Let’s assume that the API client already has an authorization code and is acting on behalf of Alice. The API Client is issued an access token using its authorization code, client credential & client secret, typically. The client then makes a business API call with the access token. The Resource Server, typically an API Gateway acting as an intermediary for the Business Service, validates the access token against the authorization server. The OAuth 2.0 Authorization Server may return attributes about Alice to the API Gateway. Once verified, the Gateway brokers the business API call.

OAuth 2.0 uses the term “Authorization Server” to describe the role of an actor in the various OAuth flows that authenticates the identity of the resource owner, and issues and validates tokens for the API Clients. While the Authorization Server can perform some authorization tasks, let’s assume for this article that the Authorization server just issues tokens and provides context. We will go into the various scenarios where the Authorization Server may play a bigger role in the next portion of this series. XACML terms will be used to describe the various components of the “Externalized Dynamic Authorization service”.

Often, the validate call returns a set of claims / context / attribute values to Resource Server. One pattern of integration with a Externalized Dynamic Authorization service would be to have the API Gateway / Resource Server include a Policy Enforcement Point (PEP).The advantages of this model is that one can define binary authorization (issue permits and deny’s) based on the context returned by the Authorization Server. Context could include OAuth scopes or any subject attributes returned by the Authorization Server.

Where to enforce your PII authorization policies depends on and number of factors and philosophy on security. One common pattern is leveraging the API Gateway, acting as the Resource Server, to implement the PEP within its orchestration layer. This approach reduces the maintenance of the PEP versus applying it to every business service. The API gateway has access to the context provided by the OAuth 2.0 Authorization Server, which might not be propagated to the target service, and generally API Gateways are in a position to handle failures for reasons not related to policy (security, DDOS, etc.)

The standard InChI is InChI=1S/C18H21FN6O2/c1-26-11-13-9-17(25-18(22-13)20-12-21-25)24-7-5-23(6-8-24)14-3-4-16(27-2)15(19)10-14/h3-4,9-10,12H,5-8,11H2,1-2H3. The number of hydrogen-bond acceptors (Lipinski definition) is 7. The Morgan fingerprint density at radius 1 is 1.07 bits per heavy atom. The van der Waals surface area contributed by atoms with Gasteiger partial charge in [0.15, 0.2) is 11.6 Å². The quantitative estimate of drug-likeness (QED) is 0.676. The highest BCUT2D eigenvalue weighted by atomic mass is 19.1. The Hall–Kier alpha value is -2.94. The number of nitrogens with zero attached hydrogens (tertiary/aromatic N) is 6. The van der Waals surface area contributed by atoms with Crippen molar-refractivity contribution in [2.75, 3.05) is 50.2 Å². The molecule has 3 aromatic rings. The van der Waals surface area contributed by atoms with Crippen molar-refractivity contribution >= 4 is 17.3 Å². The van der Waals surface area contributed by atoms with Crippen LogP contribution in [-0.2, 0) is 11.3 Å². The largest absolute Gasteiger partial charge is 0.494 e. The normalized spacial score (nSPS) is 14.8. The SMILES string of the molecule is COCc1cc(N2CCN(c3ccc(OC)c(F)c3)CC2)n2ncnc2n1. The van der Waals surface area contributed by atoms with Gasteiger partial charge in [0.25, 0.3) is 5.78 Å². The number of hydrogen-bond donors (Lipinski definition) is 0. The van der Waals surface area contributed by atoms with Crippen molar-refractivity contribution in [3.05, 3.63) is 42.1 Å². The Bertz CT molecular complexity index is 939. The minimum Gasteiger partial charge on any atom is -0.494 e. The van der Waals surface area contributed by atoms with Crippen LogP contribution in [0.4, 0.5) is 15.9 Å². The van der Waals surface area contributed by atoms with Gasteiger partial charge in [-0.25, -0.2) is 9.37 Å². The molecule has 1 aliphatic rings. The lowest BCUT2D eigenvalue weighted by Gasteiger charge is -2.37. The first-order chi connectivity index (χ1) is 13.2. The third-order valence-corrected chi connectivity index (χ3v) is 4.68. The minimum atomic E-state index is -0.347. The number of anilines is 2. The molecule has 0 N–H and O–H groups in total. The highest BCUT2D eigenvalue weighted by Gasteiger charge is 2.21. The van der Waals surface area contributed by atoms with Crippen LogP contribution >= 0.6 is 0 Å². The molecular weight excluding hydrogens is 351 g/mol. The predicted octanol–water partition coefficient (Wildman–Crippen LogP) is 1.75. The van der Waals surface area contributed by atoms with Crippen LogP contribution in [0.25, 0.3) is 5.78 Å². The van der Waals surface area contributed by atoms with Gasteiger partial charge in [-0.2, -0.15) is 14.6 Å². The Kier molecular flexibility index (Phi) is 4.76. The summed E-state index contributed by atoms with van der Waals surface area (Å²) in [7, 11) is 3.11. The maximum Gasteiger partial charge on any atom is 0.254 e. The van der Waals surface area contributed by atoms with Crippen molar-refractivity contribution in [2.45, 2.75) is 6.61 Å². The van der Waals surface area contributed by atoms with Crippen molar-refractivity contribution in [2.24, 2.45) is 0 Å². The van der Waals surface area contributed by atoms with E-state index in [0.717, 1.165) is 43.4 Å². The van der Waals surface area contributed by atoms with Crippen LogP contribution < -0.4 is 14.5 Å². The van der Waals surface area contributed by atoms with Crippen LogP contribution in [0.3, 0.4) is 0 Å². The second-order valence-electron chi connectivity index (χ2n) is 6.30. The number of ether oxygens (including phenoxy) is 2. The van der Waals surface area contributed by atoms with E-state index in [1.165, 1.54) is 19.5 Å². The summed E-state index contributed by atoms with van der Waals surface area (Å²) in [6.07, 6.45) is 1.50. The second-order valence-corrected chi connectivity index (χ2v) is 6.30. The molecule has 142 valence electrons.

From the primer ,you know that OpenID Connect (OIDC) is built on top of OAuth and the players above really don’t change. OIDC provides all kinds of great ways to get user context via the ID Token and UserInfo endpoint. OIDC, like OAuth, does not however, define how authorization decisions are to be made. The context provided by the ID Token and the UserInfo endpoint can be parsed and used by the PEP to formulate a request to a Externalized Dynamic Authorization decision engine like Axiomatics. Going about writing policy logic with OIDC alone however, will leave organizations embedding authorization logic into the APIs, making them difficult to audit and manage.

Axiomatics can provide Externalized Dynamic Authorization for your business APIs and microservices. How you incorporate the policy enforcement depends on your design. The OAuth Resource Server can act as the enforcement point for binary authorization decisions. The OAuth Authorization Server can pull OAuth scope from the Policy Decision Point to include within access token, once approved by the Resource Owner. OAuth 2.0 provides authentication and contextual attributes that can leveraged in policy decisions in both cases. While OAuth 2.0 and OpenID-Connect also provide authorization capabilities, there may still be a case for supplementing with a more Externalized Dynamic Authorization service. The comparisons are covered in Part 2.